LOS ANGELES, April 10, (RTRS): Simon Callow has become the pre-eminent chronicler of the life and times of Orson Welles. Over three sprawling biographies, Callow has traced Welles’ rise, fall, and years in the Hollywood wilderness. “Orson Welles: One-Man Band,” Callow’s latest book, follows the multi-hyphenate from 1948 to 1965. It’s a period of self-exile, one that finds the “Citizen Kane” director scrambling to cobble together money in Europe for films such as “MacBeth” and “Othello” that are daring and intermittently brilliant, but often show signs of their troubled birth and shoe-string budgets.
It also recounts the making of two of Welles’ signature films — the pulpy and galvanizing “Touch of Evil” and the revelatory “Chimes at Midnight,” perhaps the most kinetic Shakespeare cinematic adaptation of all time.
Callow, an acclaimed stage and film actor in his own right who has appeared in the likes of “Four Weddings and a Funeral” and “A Room With a View,” says he plans to write at least one more Welles book. He spoke with Variety about why the director’s work still endures, what made Welles an insecure actor, and why he was an artist who thrived on chaos.
Question: What fascinates you about Welles?
Answer: I have a fascination with what happened to him and why there was not more of what there was and why what there was was the way it was. I have a fascination with personality and temperament and how profoundly it shapes lives. Welles’ personality was a burden and a block to him. It came between him and the work he wanted to do.
Q: In what ways did his personality impact his career?
A: It stopped him from making more films. He behaved very badly a lot of the time. He exhibited almost self-destructive behavior. In Hollywood he never recovered from that.
Q: “One-Man Band” makes a case that he was terribly disorganized. Why were his film and theater productions so chaotic?
A: It was partly a technique. He liked to throw on the adrenaline and nothing gets people adrenalized better than being unprepared. It created an atmosphere that could work well for him.
It could be fatal too. He made the mistake of not preparing sometimes. Of letting the understudy do a lot of the work for him or not knowing his lines properly. It created a kind of madness and mayhem during a performance. I don’t why you would do that to yourself. It undermines your confidence.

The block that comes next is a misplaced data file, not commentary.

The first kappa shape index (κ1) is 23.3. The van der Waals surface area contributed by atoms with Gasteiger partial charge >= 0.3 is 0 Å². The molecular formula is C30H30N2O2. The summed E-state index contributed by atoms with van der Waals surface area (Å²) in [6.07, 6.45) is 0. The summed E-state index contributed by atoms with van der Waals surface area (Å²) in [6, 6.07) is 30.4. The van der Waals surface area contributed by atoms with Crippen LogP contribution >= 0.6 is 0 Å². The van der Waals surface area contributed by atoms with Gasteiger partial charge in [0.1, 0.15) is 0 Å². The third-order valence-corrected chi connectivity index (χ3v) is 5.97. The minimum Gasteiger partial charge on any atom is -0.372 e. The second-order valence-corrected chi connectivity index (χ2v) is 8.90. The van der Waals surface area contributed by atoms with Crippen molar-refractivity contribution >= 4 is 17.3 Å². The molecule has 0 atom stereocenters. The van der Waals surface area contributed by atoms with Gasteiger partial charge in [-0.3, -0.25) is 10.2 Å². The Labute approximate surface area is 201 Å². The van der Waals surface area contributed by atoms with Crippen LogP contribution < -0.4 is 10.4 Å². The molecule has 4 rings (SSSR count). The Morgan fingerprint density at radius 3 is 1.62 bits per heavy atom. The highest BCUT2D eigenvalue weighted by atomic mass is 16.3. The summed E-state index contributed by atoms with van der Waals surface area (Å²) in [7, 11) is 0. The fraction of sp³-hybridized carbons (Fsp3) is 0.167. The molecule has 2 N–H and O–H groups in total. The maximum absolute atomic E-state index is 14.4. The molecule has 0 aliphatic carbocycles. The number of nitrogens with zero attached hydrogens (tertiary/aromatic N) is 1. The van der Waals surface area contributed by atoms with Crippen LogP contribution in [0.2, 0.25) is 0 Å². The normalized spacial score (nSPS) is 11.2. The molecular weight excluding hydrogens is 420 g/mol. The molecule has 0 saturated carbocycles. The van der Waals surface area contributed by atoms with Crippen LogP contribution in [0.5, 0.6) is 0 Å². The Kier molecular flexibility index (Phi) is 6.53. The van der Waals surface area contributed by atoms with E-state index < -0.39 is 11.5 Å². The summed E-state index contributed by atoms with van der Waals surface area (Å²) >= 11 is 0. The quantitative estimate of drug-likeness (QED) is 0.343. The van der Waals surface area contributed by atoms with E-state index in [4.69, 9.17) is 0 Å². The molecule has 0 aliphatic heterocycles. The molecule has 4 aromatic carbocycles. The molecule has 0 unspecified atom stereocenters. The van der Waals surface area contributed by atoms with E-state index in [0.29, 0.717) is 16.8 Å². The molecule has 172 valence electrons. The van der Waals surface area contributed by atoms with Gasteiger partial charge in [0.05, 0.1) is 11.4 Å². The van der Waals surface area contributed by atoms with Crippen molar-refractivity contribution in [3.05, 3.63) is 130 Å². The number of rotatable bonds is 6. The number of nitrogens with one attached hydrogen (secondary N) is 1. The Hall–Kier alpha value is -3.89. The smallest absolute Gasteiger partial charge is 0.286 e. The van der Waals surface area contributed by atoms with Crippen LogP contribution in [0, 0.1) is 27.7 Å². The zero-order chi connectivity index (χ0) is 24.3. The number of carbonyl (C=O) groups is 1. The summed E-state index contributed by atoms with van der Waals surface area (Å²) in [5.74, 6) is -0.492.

Q: John Huston lamented that Hollywood had in essence turned its back on Welles. But Hollywood is a business. Why should it have indulged Welles just because he was a great artist?
A: It’s true. He didn’t want to go through the hoops that pretty much everyone has to go through to get things made. Compare Welles to John Huston. He was a similarly huge and ungovernable personality. He could behave like a roaring boy and indulge himself. But Huston made 40 films and Welles made eight. Somehow he managed to get it all together.
My theory is that Huston wasn’t any kind of prodigy. He was shy as a young man and underachieving. He slowly taught himself how to write and think about movies. He had to discipline himself. Everything came quickly to Welles and he became impatient and didn’t think he had to do the work. Huston always knew he had to do the work.
Q: What was behind the anxiety?
A: He was deeply insecure about his own acting. He wanted to send the actors away and then he would shoot his own scenes. No one would be there except the camera crew.
I think he was frightened of acting. He was frightened of engaging with the character or of losing control. He was always trying to impose the character on himself and enact it. He’d put on a big nose or a belly in order to present the part. Acting at its best requires you to be open and let things happen. To honor your impulses.
LOS ANGELES: Kino Lorber has acquired all US and Canadian rights to Leyla Bouzid’s “As I Open My Eyes” a week prior to the film’s US premiere on April 14 at the Tribeca Film Festival in New York City.
Following the film’s Tribeca screenings, “As I Open My Eyes” will play at this year’s COLCOA (“City of Light, City of Angels”) and is in competition at the San Francisco International Film Festival. The film also won the Europa Cinemas Label prize as the best European film in the Venice Film Festival’s independently run Venice Days section.
The film is set in the summer of 2010, just before the Jasmine Revolution. It depicts the clash between culture and family as seen through the eyes of a young Tunisian woman balancing the traditional expectations of her family with her creative life, as the singer in a politically charged rock band.
Variety’s Jay Weisberg called the film “a skillfully made drama” in his review. It stars first-time actress Baya Medhaffer.
Kino Lorber will open the film at New York’s Lincoln Plaza Cinemas on Sept 9. A digital and home media release is set for early 2017.
The deal was negotiated between Kino Lorber CEO Richard Lorber and Hannah Horner from Doc&Film International.